What’s in a Surname?. (via) “A new view of the United States based on the distribution of common last names shows centuries of history and echoes some of America’s great immigration sagas.” (Map: Mina Liu; Oliver Uberti, NGM Staff. Source: James Cheshire, Paul Longley, and Pablo Mateos, University College London.)

About Costa Rica, Nicaragua, their mutual border, and Google | Ogle Earth. (via)

Nicaragua did not mistakenly enter Costa Rican territory because it relied on Google Maps. Ortega’s justification for Nicaragua’s actions appeal to documents from the 19th century; Pastora’s mention of Google Maps is just a taunt.

This whole thing, after going to Nicaragua last winter, makes me wonder:

Is there a (preferably German) word for the residual interest/affection you feel about places you’ve visited only for a short time?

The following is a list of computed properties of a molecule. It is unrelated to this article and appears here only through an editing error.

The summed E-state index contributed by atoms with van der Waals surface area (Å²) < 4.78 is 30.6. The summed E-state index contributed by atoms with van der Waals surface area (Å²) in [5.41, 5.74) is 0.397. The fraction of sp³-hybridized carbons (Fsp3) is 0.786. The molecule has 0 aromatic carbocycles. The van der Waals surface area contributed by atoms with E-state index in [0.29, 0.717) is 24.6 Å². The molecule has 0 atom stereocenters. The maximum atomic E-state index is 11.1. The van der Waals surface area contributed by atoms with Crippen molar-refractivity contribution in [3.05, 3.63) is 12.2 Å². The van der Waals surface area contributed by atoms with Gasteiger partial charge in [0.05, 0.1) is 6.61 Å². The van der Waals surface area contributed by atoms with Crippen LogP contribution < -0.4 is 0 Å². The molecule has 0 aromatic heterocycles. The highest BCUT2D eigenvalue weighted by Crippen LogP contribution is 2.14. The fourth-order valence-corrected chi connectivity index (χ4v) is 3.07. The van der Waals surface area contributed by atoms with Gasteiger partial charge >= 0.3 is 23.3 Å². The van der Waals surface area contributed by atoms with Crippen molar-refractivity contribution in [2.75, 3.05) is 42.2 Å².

“Nostalgia” is too yearn-y and past-oriented. It’s more like wanting to be in touch with the Now that you’re missing over there.

Watching The Maltese Falcon last month inspired me to read the original. It’s cool to see the names of streets and places I recognize. When I visited SF last year, my hotel was right in the thick of it.

The Revolution Will Be Mapped. “GIS mapping technology is helping underprivileged communities get better services — from education and transportation to health care and law enforcement — by showing exactly what discrimination looks like.”

It’s official, the world’s most remote place is on the Tibetan plateau (34.7°N, 85.7°E).